A Pilot Study of Temozolomide and 06Benzylguanine for Treatment of Newly Diagnosed High Grade Glioma, Using Autologous Peripheral Blood Stem Cells Genetically Modified for Chemoprotection
The use of temozolomide (TEM) both during and after irradiation is a promising new approach
for the treatment of patients with high-grade glioma. However, this treatment is limited by
tumor cell resistance and therapy-related hematologic toxicity. To overcome TEM resistance,
in this study we will add the chemotherapy sensitizing drug O6-Benzylguanine (BG). To
overcome hematologic toxicity, patients will receive autologous hematopoietic stem cells
transduced with a chemotherapy resistance gene designed to protect these cells from
subsequent therapy with this drug combination.
The potential benefit of using transduced blood stem cells is the possibility for dose
escalation of TEM, since hematologic toxicity has heretofore limited higher doses.
Transduction will be accomplished with a retroviral vector carrying MGMTP140K, which codes
for a mutated form of the resistance protein methylguanine-DNA methyltransferase (MGMT).
Successful transduction of hematopoietic cells with MGMTP140K makes them resistant to the
toxic effects of both TEM + BG. Repeated doses of these drugs should therefore result in an
increase in the percentage of transduced (and thus protected) blood stem cells, thus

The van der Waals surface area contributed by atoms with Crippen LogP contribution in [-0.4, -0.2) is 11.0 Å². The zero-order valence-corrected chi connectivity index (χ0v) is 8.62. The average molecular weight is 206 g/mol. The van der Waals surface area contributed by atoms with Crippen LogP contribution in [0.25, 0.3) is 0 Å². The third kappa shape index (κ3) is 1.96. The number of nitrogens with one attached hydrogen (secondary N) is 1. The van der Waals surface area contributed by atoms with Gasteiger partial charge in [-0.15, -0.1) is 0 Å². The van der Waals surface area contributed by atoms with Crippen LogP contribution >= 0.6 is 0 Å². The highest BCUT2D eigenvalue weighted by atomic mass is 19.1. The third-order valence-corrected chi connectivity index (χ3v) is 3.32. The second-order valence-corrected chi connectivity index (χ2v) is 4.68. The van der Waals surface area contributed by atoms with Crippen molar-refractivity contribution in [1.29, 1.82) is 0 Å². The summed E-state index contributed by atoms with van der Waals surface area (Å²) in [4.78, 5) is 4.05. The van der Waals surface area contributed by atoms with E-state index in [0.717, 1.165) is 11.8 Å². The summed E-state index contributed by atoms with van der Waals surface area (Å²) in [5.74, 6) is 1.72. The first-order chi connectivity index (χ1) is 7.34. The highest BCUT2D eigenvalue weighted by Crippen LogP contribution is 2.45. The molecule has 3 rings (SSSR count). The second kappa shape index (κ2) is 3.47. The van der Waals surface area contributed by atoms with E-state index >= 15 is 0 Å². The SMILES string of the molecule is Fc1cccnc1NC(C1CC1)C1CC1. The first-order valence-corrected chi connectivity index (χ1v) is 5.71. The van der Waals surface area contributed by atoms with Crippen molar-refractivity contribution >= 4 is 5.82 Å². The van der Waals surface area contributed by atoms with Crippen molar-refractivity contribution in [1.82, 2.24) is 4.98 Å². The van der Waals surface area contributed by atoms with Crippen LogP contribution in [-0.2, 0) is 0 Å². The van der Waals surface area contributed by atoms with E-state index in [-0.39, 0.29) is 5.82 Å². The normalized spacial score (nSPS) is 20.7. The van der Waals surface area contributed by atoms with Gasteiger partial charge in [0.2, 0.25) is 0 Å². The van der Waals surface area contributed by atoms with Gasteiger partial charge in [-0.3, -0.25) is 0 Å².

reducing the likelihood of hematologic toxicity with further therapy. Accordingly, patients
who are tolerating therapy well and who have laboratory evidence of chemoprotection will
receive intrapatient dose escalation of TEM + BG during courses 2-6.
Eligible patients must be between 5 and 55 years of age and have newly-diagnosed high-grade
glioma (anaplastic astrocytoma or glioblastoma multiforme) which cannot be completely
resected. No prior therapy other than surgery is allowed, and patients must have adequate
performance status and organ function as defined in the protocol.
Allocation: Non-Randomized, Intervention Model: Single Group Assignment, Masking: Open Label, Primary Purpose: Diagnostic
To assess the safety and feasibility of infusing autologous PBSC transduced with MSCV-MGMTP140K construct, using the fibronectin component CH-296 to assist gene transfer.
Punam Malik, MD
Cincinnati Childrens Hospital Medical Center
United States: Food and Drug Administration
|Cincinnati Children's Hospital Medical Center||Cincinnati, Ohio 45229-3039|